1. 1. Before DC KIRK can use his s. 18 PACE power, what must he have reasonable grounds to suspect?


  2. 2. Why could a search take place at HARTELL’s home address?


  3. 3. Why could a search take place at the allotment shed rented by HARTELL?


  4. 4. Whose authority is required for this search to take place and how will it be recorded?


  5. 5. Could PC SIDAWAY have carried out a s. 18 search prior to taking HARTELL to the designated police station?

    • Yes / No

    • If ‘Yes’ then why and who would you inform? If ‘No’ then why not?


3.7 Section 32 of PACE 1984

3.7.1 Exercise—What Do You Know About s. 32 of PACE?

TI GREEN is taking a witness statement in CRONIN’s house. While CRONIN is making a cup of tea, TI GREEN looks out of the front window of the house and sees HALLARD walk out of the front door of a house exactly opposite CRONIN’s. HALLARD walks along the footpath to the front gate and stops at the front gate. Moments later LESTER approaches HALLARD and a drug deal takes place after which LESTER walks away. TI GREEN has witnessed the whole episode and leaves CRONIN’s house and approaches HALLARD. As he approaches HALLARD, he witnesses HALLARD drop several wraps of white powder onto the floor. TI GREEN reaches HALLARD, picks up the wraps and arrests HALLARD on suspicion of supplying a controlled drug (triable either way offence).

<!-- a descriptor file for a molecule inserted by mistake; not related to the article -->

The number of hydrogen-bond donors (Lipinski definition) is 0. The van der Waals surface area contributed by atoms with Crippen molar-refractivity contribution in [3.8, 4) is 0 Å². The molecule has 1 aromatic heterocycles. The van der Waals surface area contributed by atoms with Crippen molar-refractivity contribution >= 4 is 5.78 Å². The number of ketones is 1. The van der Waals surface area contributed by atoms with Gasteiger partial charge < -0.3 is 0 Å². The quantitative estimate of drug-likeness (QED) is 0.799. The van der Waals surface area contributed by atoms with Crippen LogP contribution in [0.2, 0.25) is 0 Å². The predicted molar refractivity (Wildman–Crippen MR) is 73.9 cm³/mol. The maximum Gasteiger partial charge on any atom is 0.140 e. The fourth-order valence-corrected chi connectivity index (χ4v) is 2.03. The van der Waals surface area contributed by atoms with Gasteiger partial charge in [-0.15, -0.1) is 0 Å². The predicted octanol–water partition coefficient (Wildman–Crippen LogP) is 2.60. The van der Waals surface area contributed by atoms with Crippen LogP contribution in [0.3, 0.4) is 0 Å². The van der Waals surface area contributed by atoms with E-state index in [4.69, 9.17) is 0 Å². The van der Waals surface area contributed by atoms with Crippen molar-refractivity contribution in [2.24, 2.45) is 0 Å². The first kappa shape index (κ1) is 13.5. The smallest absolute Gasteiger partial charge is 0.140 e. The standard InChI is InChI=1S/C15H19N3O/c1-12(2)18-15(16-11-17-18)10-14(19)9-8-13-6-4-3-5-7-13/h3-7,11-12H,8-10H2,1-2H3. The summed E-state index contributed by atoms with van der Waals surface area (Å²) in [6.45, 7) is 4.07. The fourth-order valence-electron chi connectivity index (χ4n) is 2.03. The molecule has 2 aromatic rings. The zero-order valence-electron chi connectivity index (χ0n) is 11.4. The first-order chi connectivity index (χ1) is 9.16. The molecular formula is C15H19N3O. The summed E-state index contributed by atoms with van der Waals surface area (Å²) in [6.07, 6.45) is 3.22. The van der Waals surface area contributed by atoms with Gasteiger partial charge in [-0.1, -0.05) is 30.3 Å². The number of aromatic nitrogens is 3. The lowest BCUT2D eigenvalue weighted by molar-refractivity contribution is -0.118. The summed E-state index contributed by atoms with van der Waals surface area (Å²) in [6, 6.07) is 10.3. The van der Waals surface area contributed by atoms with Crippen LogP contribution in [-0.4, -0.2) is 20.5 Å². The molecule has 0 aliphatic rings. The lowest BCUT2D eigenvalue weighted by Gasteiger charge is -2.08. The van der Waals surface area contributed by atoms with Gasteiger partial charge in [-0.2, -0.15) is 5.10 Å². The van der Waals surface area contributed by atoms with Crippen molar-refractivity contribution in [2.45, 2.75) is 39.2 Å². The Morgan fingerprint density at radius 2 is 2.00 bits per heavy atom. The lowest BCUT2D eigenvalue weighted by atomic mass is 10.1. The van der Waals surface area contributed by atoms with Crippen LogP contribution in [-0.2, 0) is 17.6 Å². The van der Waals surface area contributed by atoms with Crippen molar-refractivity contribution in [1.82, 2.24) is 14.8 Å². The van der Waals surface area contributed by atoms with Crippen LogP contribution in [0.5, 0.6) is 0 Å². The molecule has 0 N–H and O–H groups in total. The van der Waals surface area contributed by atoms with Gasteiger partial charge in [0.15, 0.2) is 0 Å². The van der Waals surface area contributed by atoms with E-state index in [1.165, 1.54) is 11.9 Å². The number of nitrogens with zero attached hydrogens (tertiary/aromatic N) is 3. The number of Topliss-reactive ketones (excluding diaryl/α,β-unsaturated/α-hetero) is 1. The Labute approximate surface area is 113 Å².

Think about this situation in respect of s. 32 of PACE.

  1. 1. There are three reasons why TI GREEN could search HALLARD. What are they?

    The officer has reasonable grounds for believing that:

    1. i. _________________________________________________________________________________


    2. ii. _________________________________________________________________________________


    3. iii. _________________________________________________________________________________


  2. 2. What three items of clothing could TI GREEN require HALLARD to remove in public?